Listers’ group head of transport, Scott Doorbar, explains the importance of a smoothly run distribution service.
“Transport is a consequence of what we do, not what we are set up to do,” said Listers’ group head of transport, Scott Doorbar, as he explained why managing your distribution fleet and network is key to improving all areas of the business.
“Getting your product delivered to site on time, in full, and in one piece is a vital part of the manufacturing picture,” he continued. “Everything you’ve done up to that point – all the investment in machinery, labour, raw products – would be for nothing if the products turn up to site late or in a poor condition. This is why the transport division should be seen as an investment, rather than a cost, in much the same way as you would invest in a piece of machinery.
“But it’s something a lot of companies don’t get right, because they were established to make windows and doors, not haul finished goods around the country.
“The thing is, if you get your transport strategy right, you will find yourself achieving your goals in other areas of the business.”
Across three main sites and six trade counters, Scott manages a fleet of 10 HGVs and 25 3.5-tonne vans.
Scott has been involved in transportation since he left school in the late 1980s, and admits that logistics is in his blood. He was employed by Listers in the summer 2022 to improve the efficiency of deliveries primarily to reduce unnecessary costs and to establish regular, reliable schedules.
The key benefit of this was to maintain the high service levels that Listers is known for.
“The customer service team bends over backwards to make sure their customers get their product as and when they need them,” Scott said. “Which is admirable, and I don’t disagree with their motives.
“I’ve been tasked with making sure that customers still receive the best service possible, but not by sending out drivers and vans needlessly. For example, without proper planning, you could end up sending out two drivers to the same area at the same time.
“If we can establish prearranged routes, with prearranged stop-off points, and everyone works to those timetables, then you actually end up providing a better service to your customers, because there is less room for error, and less time is spent waiting around for deliveries.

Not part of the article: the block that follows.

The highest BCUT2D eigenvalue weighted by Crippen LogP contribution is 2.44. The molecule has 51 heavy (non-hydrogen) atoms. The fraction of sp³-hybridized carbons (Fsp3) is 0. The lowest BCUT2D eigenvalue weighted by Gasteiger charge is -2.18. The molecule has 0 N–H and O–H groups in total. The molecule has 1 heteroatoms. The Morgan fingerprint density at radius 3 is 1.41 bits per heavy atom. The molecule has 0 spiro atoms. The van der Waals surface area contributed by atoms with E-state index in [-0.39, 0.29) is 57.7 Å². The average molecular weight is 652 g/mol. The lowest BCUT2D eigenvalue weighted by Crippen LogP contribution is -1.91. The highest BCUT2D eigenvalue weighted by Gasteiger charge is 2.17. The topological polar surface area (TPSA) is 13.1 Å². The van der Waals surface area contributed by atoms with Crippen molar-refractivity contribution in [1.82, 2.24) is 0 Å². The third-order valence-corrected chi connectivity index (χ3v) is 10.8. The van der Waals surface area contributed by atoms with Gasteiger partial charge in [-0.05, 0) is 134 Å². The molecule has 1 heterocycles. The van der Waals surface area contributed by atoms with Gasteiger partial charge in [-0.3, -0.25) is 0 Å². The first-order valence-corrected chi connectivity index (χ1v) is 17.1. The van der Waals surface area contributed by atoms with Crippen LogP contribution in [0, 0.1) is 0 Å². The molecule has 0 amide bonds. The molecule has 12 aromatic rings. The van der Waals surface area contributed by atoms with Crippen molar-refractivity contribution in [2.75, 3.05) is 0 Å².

“It also reduces our carbon footprint, reduces the time spent on the road, and it helps us keep the product costs down.”
Another key benefit of Listers’ new transport policy is its status as a national fabricator. As the company has built its reach beyond its traditional bases of Stoke and Essex, Listers today offers all products to all customers, irrespective of where those products are fabricated. Having a transport policy that reflects this mindset is a fundamental requirement.
“Transport at Listers is a centralised function,” Scott said. “Co-ordinating deliveries from different factories may seem initially daunting, but once you get the systems in place it all works smoothly. Plus, there are many benefits for our customers. For example, they have access to a broad range of products regardless of where they are based.”
Scott explained that Listers’ Big Trade Counter has played a significant role in the fabricator’s national transport plan.
“In many cases we’ve been able to operate a hub and spoke system, where we can collate different orders from different production sites before delivery, to ensure orders are 100% complete,” he said. “We can also use the Big Trade Counters as a pick-up point for our smaller customers. This way, they don’t have wait for deliveries, and they can pick up their orders at a time that suits them.”
Scott says that while the transport department has helped Listers deliver its vision of a truly national service, as group head of transport he has got a unique view of the business.
“Even in the nine months that I have been running the transport department, I’ve seen Listers’ scale and reach grow,” Scott concluded. “It is satisfying to see all the separate departments link up to achieve that national vision.”